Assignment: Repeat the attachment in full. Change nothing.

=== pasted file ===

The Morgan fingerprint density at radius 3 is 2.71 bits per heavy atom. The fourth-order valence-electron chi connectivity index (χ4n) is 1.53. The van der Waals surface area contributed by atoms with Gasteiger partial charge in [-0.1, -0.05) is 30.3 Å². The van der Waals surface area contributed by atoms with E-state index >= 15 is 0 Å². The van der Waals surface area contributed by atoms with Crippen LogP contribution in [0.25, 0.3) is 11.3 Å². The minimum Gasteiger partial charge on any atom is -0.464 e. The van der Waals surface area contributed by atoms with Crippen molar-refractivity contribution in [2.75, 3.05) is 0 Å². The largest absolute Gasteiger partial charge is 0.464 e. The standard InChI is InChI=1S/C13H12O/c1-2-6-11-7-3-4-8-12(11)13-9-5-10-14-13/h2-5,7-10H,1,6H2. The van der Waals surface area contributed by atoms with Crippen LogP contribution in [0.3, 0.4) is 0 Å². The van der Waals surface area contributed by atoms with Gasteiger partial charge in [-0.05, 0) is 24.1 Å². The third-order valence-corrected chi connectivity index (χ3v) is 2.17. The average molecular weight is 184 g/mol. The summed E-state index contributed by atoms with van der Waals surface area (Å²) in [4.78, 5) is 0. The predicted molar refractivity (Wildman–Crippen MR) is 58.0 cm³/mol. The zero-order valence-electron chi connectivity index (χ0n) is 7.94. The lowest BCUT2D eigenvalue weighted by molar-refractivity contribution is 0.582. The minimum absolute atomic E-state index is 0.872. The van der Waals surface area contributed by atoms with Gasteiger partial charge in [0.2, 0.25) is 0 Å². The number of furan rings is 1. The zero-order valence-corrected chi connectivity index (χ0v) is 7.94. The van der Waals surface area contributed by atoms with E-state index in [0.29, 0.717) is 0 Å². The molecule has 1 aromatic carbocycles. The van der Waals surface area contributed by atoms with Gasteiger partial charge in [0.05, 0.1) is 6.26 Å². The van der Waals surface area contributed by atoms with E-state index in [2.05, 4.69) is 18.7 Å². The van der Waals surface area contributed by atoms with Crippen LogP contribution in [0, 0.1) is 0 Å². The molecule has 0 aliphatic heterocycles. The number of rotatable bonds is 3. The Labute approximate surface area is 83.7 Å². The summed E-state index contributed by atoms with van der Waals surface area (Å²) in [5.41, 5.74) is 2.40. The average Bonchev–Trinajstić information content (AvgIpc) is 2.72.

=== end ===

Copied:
The Morgan fingerprint density at radius 3 is 2.71 bits per heavy atom. The fourth-order valence-electron chi connectivity index (χ4n) is 1.53. The van der Waals surface area contributed by atoms with Gasteiger partial charge in [-0.1, -0.05) is 30.3 Å². The van der Waals surface area contributed by atoms with E-state index >= 15 is 0 Å². The van der Waals surface area contributed by atoms with Crippen LogP contribution in [0.25, 0.3) is 11.3 Å². The minimum Gasteiger partial charge on any atom is -0.464 e. The van der Waals surface area contributed by atoms with Crippen molar-refractivity contribution in [2.75, 3.05) is 0 Å². The largest absolute Gasteiger partial charge is 0.464 e. The standard InChI is InChI=1S/C13H12O/c1-2-6-11-7-3-4-8-12(11)13-9-5-10-14-13/h2-5,7-10H,1,6H2. The van der Waals surface area contributed by atoms with Crippen LogP contribution in [0.3, 0.4) is 0 Å². The van der Waals surface area contributed by atoms with Gasteiger partial charge in [-0.05, 0) is 24.1 Å². The third-order valence-corrected chi connectivity index (χ3v) is 2.17. The average molecular weight is 184 g/mol. The summed E-state index contributed by atoms with van der Waals surface area (Å²) in [4.78, 5) is 0. The predicted molar refractivity (Wildman–Crippen MR) is 58.0 cm³/mol. The zero-order valence-electron chi connectivity index (χ0n) is 7.94. The lowest BCUT2D eigenvalue weighted by molar-refractivity contribution is 0.582. The minimum absolute atomic E-state index is 0.872. The van der Waals surface area contributed by atoms with Gasteiger partial charge in [0.2, 0.25) is 0 Å². The number of furan rings is 1. The zero-order valence-corrected chi connectivity index (χ0v) is 7.94. The van der Waals surface area contributed by atoms with E-state index in [0.29, 0.717) is 0 Å². The molecule has 1 aromatic carbocycles. The van der Waals surface area contributed by atoms with Gasteiger partial charge in [0.05, 0.1) is 6.26 Å². The van der Waals surface area contributed by atoms with E-state index in [2.05, 4.69) is 18.7 Å². The van der Waals surface area contributed by atoms with Crippen LogP contribution in [0, 0.1) is 0 Å². The molecule has 0 aliphatic heterocycles. The number of rotatable bonds is 3. The Labute approximate surface area is 83.7 Å². The summed E-state index contributed by atoms with van der Waals surface area (Å²) in [5.41, 5.74) is 2.40. The average Bonchev–Trinajstić information content (AvgIpc) is 2.72.